Pheromone-based communication influences the production of somatic extracellular vesicles in C. elegans

Extracellular vesicles (EVs) play vital roles in various biological processes, yet understanding how environmental factors and social interactions influence EV-regulated systems remains a challenge. A recent study by researchers at the Polish Academy of Sciences conducted in Caenorhabditis elegans sheds light on this intriguing phenomenon, focusing on the role of large EVs, known as exophers, in maternal somatic tissue resource management and their impact on offspring development.

Exophers are evolutionarily conserved structures in C. elegans that contribute to the efficient allocation of resources within maternal somatic tissues, resulting in faster development of offspring. The research aims to decipher the intricate interplay of environmental cues and social dynamics that govern exophergenesis in this model organism.

The study identifies the primary male pheromone, ascr#10, as a key regulator of exopher production in hermaphrodites. This effect is mediated through the G-protein-coupled receptor STR-173 located in ASK sensory neurons. Interestingly, while ascr#10 enhances exophergenesis, pheromone produced by other hermaphrodites, specifically ascr#3, inhibits exopher production within the population.

Further investigation reveals a regulatory network involving neuropeptides FLP-8 and FLP-21, originating from different sensory neurons, in modulating exophergenesis. Specifically, FLP-8 from URX neurons and FLP-21 from AQR/PQR/URX neurons play distinct roles in mediating the effects of social signals on exopher production.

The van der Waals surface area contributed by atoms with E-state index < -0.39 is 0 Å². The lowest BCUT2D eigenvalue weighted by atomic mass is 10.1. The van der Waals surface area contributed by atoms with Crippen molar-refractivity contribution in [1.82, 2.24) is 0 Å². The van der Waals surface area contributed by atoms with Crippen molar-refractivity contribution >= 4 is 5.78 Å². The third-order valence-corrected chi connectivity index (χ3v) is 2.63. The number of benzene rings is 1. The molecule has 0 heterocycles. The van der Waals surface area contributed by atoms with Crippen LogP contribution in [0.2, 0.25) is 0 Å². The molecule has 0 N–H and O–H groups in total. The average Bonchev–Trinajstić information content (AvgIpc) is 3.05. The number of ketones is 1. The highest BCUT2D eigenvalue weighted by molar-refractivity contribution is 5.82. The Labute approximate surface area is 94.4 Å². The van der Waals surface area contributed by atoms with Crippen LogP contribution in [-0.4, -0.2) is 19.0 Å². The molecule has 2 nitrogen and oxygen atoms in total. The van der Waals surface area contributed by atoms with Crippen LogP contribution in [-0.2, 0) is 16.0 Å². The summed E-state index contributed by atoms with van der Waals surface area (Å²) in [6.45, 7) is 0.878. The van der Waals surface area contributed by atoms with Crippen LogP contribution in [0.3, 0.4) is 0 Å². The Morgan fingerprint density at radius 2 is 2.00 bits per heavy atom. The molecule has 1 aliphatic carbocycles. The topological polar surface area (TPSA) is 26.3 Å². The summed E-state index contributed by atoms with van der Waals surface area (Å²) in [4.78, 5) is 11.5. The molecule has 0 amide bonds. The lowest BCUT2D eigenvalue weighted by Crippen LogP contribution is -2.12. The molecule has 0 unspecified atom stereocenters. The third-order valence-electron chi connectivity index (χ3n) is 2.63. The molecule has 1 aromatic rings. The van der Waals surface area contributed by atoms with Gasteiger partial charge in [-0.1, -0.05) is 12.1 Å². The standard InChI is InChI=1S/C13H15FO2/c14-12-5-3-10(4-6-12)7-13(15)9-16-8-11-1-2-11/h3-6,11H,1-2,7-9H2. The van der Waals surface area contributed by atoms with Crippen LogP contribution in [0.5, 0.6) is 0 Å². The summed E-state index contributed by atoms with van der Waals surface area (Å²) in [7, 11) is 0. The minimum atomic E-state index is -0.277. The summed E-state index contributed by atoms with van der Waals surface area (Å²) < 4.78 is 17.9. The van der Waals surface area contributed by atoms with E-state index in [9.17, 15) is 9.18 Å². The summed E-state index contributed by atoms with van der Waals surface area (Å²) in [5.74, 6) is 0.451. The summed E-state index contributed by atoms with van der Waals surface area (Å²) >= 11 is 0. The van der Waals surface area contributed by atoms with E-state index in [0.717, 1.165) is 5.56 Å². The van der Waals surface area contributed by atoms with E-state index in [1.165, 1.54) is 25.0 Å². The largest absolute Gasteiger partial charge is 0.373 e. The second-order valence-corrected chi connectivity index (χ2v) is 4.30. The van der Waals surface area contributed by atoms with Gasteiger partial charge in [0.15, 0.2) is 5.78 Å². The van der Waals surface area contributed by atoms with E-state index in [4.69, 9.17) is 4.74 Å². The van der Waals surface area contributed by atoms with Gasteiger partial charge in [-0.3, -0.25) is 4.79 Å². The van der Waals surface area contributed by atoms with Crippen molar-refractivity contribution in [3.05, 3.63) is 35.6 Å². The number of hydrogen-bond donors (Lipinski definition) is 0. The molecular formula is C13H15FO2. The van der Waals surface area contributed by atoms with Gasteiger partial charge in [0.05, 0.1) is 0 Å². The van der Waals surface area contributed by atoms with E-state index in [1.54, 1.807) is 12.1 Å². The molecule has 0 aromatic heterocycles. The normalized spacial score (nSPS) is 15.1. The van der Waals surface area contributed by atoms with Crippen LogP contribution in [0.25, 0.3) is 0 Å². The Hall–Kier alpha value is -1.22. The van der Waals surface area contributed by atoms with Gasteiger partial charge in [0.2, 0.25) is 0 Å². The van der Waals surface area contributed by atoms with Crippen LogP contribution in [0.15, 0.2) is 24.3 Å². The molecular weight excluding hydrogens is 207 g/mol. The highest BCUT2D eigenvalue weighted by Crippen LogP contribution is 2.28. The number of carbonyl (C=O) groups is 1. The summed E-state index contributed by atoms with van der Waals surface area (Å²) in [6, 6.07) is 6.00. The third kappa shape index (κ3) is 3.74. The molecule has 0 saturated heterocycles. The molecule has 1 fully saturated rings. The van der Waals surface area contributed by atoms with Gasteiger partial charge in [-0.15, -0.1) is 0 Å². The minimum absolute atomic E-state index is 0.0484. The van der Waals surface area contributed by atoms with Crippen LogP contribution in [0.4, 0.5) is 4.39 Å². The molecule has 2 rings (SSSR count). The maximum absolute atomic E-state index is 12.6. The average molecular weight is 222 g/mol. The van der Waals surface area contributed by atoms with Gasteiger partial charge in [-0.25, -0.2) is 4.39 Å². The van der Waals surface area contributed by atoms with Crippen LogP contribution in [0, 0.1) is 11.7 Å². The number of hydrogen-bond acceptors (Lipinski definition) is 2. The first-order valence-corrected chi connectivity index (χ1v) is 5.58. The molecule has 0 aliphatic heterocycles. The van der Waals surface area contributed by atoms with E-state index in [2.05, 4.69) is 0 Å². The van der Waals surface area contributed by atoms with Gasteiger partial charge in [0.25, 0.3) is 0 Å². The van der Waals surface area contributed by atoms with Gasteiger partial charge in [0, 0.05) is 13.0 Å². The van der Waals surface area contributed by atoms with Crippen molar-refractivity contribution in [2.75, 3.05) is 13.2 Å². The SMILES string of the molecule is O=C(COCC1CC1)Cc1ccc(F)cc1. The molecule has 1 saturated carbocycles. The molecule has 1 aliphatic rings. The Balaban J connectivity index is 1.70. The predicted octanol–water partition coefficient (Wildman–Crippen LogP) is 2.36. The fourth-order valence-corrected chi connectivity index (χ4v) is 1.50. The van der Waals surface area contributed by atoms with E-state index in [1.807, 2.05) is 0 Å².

Model

Fig. 8

Males produce ascarosides, including ascr#10, which promote exopher production through ASK, ADL, and AWB signaling, whereby the ASK-expressed STR-173 GPCR enhances exopher production in response to ascr#10. In contrast, hermaphrodites release a different set of ascarosides, dominated by ascr#3, which reduces exopher production, primarily acting via the ASI, ASH, and ASK sensory neurons. The AQR/PQR/URX neurons in the pseudocoelomic cavity release FLP-8 and FLP-21 neuropeptides, negatively regulating exophergenesis. This modulation is critical for decreasing exophergenesis due to hermaphrodite pheromones but not for the increase driven by male pheromones.

These findings highlight a fascinating regulatory mechanism wherein the nervous system responds to social cues to modulate the production of somatic EVs. By unraveling the intricate inter-tissue and social dynamics governing exophergenesis, this research provides valuable insights into how environmental factors and social interactions influence EV-regulated systems.

Understanding the mechanisms underlying EV regulation in response to social signals not only advances our knowledge of fundamental biological processes but also opens new avenues for research in fields such as developmental biology and neurobiology. Moreover, insights gained from studies in model organisms like C. elegans may have broader implications for understanding similar processes in more complex organisms, including humans.

Szczepańska A, Olek K, Kołodziejska K, Yu J, Ibrahim AT, Adamkiewicz L, Schroeder FC, Pokrzywa W, Turek M. (2024) Pheromone-based communication influences the production of somatic extracellular vesicles in C. elegans. Nat Commun 15(1):2715. [article]

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